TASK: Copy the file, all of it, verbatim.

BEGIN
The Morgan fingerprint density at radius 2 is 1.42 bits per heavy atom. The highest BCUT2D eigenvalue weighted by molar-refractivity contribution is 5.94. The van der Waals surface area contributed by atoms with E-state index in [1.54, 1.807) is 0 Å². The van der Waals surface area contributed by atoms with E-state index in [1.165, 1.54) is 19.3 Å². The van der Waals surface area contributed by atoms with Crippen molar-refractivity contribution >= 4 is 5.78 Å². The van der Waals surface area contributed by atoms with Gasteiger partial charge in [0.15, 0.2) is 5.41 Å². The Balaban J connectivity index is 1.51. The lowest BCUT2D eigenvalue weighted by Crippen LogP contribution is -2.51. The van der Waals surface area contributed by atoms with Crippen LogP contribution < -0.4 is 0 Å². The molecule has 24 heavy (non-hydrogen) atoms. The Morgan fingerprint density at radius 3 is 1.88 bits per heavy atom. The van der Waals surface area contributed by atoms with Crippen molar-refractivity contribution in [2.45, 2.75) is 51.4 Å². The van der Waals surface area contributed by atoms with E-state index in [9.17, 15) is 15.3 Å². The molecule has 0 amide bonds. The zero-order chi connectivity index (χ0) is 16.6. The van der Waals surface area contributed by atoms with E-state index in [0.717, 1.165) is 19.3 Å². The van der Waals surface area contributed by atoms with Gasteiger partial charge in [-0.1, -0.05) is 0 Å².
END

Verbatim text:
The Morgan fingerprint density at radius 2 is 1.42 bits per heavy atom. The highest BCUT2D eigenvalue weighted by molar-refractivity contribution is 5.94. The van der Waals surface area contributed by atoms with E-state index in [1.54, 1.807) is 0 Å². The van der Waals surface area contributed by atoms with E-state index in [1.165, 1.54) is 19.3 Å². The van der Waals surface area contributed by atoms with Crippen molar-refractivity contribution >= 4 is 5.78 Å². The van der Waals surface area contributed by atoms with Gasteiger partial charge in [0.15, 0.2) is 5.41 Å². The Balaban J connectivity index is 1.51. The lowest BCUT2D eigenvalue weighted by Crippen LogP contribution is -2.51. The van der Waals surface area contributed by atoms with Crippen LogP contribution < -0.4 is 0 Å². The molecule has 24 heavy (non-hydrogen) atoms. The Morgan fingerprint density at radius 3 is 1.88 bits per heavy atom. The van der Waals surface area contributed by atoms with Crippen molar-refractivity contribution in [2.45, 2.75) is 51.4 Å². The van der Waals surface area contributed by atoms with E-state index in [9.17, 15) is 15.3 Å². The molecule has 0 amide bonds. The zero-order chi connectivity index (χ0) is 16.6. The van der Waals surface area contributed by atoms with E-state index in [0.717, 1.165) is 19.3 Å². The van der Waals surface area contributed by atoms with Gasteiger partial charge in [-0.1, -0.05) is 0 Å².